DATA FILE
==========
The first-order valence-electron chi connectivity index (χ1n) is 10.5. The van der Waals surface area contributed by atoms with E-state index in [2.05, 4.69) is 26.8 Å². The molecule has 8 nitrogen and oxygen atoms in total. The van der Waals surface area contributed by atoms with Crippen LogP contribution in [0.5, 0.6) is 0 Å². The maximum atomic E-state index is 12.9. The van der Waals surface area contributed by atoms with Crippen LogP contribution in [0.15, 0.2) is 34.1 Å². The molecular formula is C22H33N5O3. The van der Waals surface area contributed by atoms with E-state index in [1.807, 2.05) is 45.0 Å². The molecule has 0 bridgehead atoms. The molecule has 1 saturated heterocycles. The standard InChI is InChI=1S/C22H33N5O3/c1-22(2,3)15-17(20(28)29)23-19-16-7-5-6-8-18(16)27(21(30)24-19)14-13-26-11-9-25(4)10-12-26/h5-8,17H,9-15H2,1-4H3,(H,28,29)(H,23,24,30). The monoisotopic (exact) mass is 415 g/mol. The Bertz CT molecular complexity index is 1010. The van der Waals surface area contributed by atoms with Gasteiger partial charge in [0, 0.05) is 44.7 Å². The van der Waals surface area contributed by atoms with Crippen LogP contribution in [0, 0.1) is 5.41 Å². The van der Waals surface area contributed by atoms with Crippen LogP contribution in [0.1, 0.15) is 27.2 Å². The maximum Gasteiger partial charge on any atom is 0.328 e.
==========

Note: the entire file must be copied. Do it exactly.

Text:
The first-order valence-electron chi connectivity index (χ1n) is 10.5. The van der Waals surface area contributed by atoms with E-state index in [2.05, 4.69) is 26.8 Å². The molecule has 8 nitrogen and oxygen atoms in total. The van der Waals surface area contributed by atoms with Crippen LogP contribution in [0.5, 0.6) is 0 Å². The maximum atomic E-state index is 12.9. The van der Waals surface area contributed by atoms with Crippen LogP contribution in [0.15, 0.2) is 34.1 Å². The molecular formula is C22H33N5O3. The van der Waals surface area contributed by atoms with E-state index in [1.807, 2.05) is 45.0 Å². The molecule has 0 bridgehead atoms. The molecule has 1 saturated heterocycles. The standard InChI is InChI=1S/C22H33N5O3/c1-22(2,3)15-17(20(28)29)23-19-16-7-5-6-8-18(16)27(21(30)24-19)14-13-26-11-9-25(4)10-12-26/h5-8,17H,9-15H2,1-4H3,(H,28,29)(H,23,24,30). The monoisotopic (exact) mass is 415 g/mol. The Bertz CT molecular complexity index is 1010. The van der Waals surface area contributed by atoms with Gasteiger partial charge in [0, 0.05) is 44.7 Å². The van der Waals surface area contributed by atoms with Crippen LogP contribution in [0, 0.1) is 5.41 Å². The van der Waals surface area contributed by atoms with Crippen LogP contribution in [0.1, 0.15) is 27.2 Å². The maximum Gasteiger partial charge on any atom is 0.328 e.